The President saved Wall Street, he extended the Bush tax cuts into 2012 -- turning his back on his "Change" mandate -- and he ignored the wise inflation-busting former Fed Chairman Paul Volker, favoring instead Larry Summers and Tim Geithner, two politicians utterly loathed by the Progressive left. From Newsweek:

One big proposal the White House hadn’t adopted was Paul Volcker’s idea of barring commercial banks from indulging in heavy risk taking and “proprietary” trading. In Volcker’s view, America’s major banks, which enjoy federal guarantees on their deposits, had to stop putting taxpayer money at risk by acting like hedge funds. This had become a grand passion for Volcker, a living legend renowned for crushing inflation 30 years before as Fed chairman. He had long been skeptical of financial deregulation. Beyond the ATM, Volcker asked, what new banking products had really added to economic growth? Exhibit one for this argument was derivatives, trillions of dollars in “side bets” placed by Wall Street traders. “I wish somebody would give me some shred of neutral evidence about the relationship between financial innovation recently and the growth of the economy,” he barked at one conference.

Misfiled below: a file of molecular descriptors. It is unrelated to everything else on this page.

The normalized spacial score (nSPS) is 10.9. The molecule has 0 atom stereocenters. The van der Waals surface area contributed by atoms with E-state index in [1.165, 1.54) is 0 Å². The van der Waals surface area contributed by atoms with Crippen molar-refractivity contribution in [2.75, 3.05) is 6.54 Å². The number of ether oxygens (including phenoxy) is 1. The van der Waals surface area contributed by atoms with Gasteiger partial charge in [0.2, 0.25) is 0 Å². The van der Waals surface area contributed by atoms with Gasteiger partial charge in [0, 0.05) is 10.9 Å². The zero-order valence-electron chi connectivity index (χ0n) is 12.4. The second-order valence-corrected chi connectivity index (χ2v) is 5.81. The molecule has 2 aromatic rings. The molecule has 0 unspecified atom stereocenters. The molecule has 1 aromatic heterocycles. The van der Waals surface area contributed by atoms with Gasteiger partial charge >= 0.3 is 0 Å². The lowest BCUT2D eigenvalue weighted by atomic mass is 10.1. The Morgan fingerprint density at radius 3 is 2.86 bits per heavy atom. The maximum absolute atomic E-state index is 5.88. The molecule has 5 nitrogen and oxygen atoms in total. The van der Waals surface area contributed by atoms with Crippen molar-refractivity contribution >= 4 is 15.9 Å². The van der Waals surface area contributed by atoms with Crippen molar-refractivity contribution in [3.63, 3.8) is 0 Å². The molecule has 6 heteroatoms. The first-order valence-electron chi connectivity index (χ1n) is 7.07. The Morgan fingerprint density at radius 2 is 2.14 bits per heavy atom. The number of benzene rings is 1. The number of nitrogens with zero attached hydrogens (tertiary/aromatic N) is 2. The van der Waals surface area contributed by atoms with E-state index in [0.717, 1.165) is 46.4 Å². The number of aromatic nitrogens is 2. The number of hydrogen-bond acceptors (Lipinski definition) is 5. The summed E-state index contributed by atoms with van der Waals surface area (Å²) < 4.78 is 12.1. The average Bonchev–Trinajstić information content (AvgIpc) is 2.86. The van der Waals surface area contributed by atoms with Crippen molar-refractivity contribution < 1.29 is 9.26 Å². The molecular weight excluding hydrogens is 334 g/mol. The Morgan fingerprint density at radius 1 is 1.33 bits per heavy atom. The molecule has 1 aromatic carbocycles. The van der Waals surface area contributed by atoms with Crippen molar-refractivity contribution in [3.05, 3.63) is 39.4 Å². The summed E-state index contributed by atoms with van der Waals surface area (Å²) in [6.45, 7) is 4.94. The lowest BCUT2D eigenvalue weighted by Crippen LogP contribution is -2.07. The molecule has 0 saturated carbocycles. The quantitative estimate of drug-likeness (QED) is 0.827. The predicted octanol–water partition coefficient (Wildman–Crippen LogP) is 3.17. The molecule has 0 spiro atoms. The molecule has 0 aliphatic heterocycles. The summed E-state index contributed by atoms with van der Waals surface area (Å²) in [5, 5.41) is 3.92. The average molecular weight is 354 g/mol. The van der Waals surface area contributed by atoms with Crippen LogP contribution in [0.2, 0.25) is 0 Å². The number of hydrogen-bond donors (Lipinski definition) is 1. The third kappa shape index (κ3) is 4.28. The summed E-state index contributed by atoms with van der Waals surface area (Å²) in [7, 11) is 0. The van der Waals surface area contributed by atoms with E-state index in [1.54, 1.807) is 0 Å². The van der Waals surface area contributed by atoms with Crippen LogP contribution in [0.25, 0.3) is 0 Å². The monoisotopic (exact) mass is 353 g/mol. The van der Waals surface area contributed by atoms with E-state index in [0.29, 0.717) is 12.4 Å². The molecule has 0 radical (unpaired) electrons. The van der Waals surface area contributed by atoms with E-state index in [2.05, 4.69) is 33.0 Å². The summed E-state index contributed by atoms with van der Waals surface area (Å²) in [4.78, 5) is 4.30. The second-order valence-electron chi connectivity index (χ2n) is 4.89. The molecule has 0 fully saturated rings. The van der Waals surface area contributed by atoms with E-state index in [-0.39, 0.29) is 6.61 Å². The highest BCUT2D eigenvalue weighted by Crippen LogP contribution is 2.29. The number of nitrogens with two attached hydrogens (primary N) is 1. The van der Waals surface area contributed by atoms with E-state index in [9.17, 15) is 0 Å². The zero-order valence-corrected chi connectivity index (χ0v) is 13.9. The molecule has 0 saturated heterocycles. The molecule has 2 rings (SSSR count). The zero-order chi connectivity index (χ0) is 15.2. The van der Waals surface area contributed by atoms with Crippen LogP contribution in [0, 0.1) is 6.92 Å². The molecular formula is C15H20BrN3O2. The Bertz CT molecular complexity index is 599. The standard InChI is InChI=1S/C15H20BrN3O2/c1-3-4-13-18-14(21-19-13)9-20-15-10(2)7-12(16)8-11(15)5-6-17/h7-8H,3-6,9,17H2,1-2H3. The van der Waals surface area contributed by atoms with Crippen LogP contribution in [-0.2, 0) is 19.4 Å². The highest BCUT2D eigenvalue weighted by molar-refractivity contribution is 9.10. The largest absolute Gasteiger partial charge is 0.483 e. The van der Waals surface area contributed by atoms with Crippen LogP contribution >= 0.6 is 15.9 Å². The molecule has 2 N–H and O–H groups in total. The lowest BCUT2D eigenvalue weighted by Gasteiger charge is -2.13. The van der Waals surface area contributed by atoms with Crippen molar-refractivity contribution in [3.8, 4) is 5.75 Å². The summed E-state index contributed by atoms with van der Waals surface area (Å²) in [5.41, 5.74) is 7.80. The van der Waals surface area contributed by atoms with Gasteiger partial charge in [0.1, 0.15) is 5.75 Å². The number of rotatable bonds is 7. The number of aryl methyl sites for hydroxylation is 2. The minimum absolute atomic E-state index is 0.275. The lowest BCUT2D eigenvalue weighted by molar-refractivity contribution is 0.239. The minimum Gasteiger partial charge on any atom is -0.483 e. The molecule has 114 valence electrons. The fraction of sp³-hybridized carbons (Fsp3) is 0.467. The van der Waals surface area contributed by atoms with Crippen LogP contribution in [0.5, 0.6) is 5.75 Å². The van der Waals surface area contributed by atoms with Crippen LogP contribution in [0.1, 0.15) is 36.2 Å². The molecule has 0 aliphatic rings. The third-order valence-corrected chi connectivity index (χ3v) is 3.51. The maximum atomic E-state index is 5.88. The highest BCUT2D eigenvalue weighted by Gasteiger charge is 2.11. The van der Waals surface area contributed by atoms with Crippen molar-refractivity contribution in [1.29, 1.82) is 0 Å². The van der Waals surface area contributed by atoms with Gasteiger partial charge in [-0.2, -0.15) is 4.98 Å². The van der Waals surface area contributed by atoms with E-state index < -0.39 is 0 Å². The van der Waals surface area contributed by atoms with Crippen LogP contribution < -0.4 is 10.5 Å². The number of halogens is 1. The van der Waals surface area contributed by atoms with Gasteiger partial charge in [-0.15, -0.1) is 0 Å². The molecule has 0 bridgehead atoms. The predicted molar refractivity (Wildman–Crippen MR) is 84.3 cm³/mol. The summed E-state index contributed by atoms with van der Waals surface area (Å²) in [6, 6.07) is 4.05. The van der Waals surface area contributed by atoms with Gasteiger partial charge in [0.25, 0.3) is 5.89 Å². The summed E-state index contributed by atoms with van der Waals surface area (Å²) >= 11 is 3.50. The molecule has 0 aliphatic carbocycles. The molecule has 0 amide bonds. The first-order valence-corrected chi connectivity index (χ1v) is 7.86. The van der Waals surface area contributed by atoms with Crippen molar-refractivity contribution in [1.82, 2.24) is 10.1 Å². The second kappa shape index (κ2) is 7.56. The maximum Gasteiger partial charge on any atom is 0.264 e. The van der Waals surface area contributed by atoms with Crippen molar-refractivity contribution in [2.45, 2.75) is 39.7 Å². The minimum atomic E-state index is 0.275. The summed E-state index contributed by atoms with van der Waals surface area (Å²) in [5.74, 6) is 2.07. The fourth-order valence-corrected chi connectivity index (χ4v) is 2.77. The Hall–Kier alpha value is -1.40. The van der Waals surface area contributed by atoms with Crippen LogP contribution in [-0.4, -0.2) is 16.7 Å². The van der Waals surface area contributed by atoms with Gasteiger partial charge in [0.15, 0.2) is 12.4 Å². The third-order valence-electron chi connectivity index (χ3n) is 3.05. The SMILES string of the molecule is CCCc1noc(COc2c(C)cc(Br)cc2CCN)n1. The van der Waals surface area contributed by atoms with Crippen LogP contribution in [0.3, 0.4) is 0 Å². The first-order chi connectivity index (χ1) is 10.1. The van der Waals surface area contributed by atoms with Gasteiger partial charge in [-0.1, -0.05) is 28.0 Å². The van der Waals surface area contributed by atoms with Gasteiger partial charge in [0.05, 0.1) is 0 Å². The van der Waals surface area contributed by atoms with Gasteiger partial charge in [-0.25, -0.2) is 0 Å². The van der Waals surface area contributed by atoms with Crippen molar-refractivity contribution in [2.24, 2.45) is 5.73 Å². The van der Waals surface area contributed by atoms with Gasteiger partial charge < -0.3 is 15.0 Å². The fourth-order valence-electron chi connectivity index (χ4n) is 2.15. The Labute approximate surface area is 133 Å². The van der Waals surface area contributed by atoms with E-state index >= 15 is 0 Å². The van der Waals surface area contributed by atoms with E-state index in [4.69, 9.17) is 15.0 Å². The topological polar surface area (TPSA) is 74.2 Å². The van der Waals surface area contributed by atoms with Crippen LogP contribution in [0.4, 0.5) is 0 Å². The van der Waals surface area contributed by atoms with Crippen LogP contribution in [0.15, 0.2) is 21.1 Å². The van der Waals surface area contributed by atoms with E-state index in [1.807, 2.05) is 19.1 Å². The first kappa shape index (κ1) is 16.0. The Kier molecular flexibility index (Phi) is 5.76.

Yet for most of that first year, Obama and his economic team had largely ignored Volcker, a sometime adviser.
Further, in the wake of his 2010 election "shellacking," the President still had to prostrate himself before the Chamber of Commerce. Then there is the matter of the foreign policy Establishment and their unofficial ideology of "Realism," an idea that seeks to promote stability so that international business can go on unmolested. Strongmen get propped up; African dictator chic is all the rage. Mining of Nicaraguan harbors is right in the name of "democracy." The problem is that for America -- an idealistic nation -- to go down that eldritch path, it has to disentangle itself from the spiderwebs of contradiction. Are such etical grays a function bi-polar competitions (Cold War; Waqr on Terror)? Of Empire? From The New York Times:

If the United States is, as so many presidents have said in so many speeches, the world’s pre-eminent champion of democracy, then why does the drama unfolding in Cairo seem so familiar?